Neil Simon Theatre, New York
Full of feathers and factoids, hit songs and head dresses, The Cher Show is diverting, if not particularly enlightening, entertainment.
For how many years are Broadway theatregoers going to be punished for the success of Jersey Boys? Bio-musicals seem to be more prevalent than ever, and while Man in Chair skipped On Your Feet: The Story of Emilio and Gloria Estefan and Summer: The Donna Summer Musical (and will likely skip Ain’t Too Proud: The Life and Times of The Temptations), at least The Cher Show has a truly iconic star at its heart.
Producers are churning through these shows to capitalise on baby boomer nostalgia in an increasingly cynical exercise. Yesterday’s hit parade replaces authentic Broadway compositions. The triple threat ensemble members of The Cher Show waste their talent and training as glorified backup dancers/singers.
Rick Elice (book writer of Jersey Boys) has hobbled together a deeply superficial glance at the 50-plus years of Cher’s incredible showbusiness career, trying to cover everything everything but actually revealing nothing. The opportunity is missed to be candid or insightful, and the brief mentions of partners, children and lean times only leaves us wanting to know more. A curious take away message is how demanding and draining all the success was; we hear about the cost of the hard work but have little chance to revel in the good times – that is all just meant to be assumed knowledge.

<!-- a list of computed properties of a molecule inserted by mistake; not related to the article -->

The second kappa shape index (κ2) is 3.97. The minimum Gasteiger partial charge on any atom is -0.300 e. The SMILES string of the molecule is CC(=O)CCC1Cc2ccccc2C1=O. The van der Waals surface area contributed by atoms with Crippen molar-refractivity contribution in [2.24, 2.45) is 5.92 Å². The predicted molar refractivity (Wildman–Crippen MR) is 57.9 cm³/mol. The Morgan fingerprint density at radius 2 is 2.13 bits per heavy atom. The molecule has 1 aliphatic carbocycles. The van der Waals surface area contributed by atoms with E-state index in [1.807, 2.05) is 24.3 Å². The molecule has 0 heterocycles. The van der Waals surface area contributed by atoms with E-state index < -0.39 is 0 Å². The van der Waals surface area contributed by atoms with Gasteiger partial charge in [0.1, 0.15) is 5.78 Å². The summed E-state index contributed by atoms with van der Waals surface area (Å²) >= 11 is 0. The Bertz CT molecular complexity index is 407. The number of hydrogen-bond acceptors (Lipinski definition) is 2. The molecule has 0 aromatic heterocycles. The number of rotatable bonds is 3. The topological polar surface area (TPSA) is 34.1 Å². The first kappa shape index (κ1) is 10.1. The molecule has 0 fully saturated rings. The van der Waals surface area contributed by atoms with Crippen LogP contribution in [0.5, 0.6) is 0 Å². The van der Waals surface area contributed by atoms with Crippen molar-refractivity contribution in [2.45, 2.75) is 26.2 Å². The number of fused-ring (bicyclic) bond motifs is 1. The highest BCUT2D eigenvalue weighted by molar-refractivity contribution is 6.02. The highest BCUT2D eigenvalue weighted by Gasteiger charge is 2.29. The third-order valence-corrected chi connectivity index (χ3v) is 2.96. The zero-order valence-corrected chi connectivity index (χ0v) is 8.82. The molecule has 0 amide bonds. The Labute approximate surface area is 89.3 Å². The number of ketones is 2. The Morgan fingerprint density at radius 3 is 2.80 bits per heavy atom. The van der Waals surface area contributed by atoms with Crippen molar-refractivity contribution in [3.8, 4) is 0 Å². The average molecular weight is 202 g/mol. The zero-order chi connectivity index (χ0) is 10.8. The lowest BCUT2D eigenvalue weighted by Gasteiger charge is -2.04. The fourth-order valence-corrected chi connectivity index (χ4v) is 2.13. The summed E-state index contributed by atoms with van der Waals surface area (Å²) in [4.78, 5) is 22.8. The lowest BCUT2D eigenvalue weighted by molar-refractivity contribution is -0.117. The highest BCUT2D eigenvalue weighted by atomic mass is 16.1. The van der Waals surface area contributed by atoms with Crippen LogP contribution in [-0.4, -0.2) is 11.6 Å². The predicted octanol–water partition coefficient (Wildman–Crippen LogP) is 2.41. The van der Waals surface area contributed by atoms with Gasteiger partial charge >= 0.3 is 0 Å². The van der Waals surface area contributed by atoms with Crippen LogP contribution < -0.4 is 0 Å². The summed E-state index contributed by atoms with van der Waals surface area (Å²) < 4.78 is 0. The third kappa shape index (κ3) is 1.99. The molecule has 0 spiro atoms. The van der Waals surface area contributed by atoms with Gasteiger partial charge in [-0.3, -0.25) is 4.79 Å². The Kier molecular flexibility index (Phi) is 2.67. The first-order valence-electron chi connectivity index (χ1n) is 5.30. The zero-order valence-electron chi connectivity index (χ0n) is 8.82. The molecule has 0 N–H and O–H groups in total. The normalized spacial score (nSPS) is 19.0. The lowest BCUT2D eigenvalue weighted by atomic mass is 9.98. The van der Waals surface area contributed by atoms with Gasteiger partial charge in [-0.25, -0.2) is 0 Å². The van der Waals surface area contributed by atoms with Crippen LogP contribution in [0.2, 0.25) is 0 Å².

The show is undeniably spectacular, but in hurtling from number to number there is no room for the scenes to breathe; no one ever even sits down.
The main conceit is to have three actresses playing Cher at distinct phases fo her life (in a curious coincidence, this same device was used in Summer: The Donna Summer Musical). While the storytelling is generally linear, the three highly talented actresses playing Babe (Micaela Diamond), Lady (Teal Wicks) and Star (Stephanie J. Block) move in and out of view, advising and encouraging each other at key times.
The recreation of iconic looks is incredible, and it is no surprise that Bob Mackie himself is the costume designer (as well as being a character in the story).
The scenic design and lighting are equally dazzling, despite never actually creating any realistic locations. The sequence where television hit The Sonny and Cher Show is at its peak lets the audience ride a vivid wave of nostalgia.
Speaking of Sonny, Jarrod Spector gives a terrific performance in the role, particularly nailing Sonny’s distinctive vocal style.
Jason Moore’s direction focuses on energy, with the passing parade of characters portrayed with broad caricatures. Stuck with recreating bygone styles, choreographer Christopher Gattelli adds even more energy to the stage without any real involvement in the storytelling.
Fans of Cher (and there are plenty) have reason to see The Cher Show. For a real Broadway experience, original new musical The Prom is a much more rewarding prospect.
The Cher Show was reviewed 3pm Sunday 13 January 2019 at Neil Simon Theatre, New York.
Photos: Joan Marcus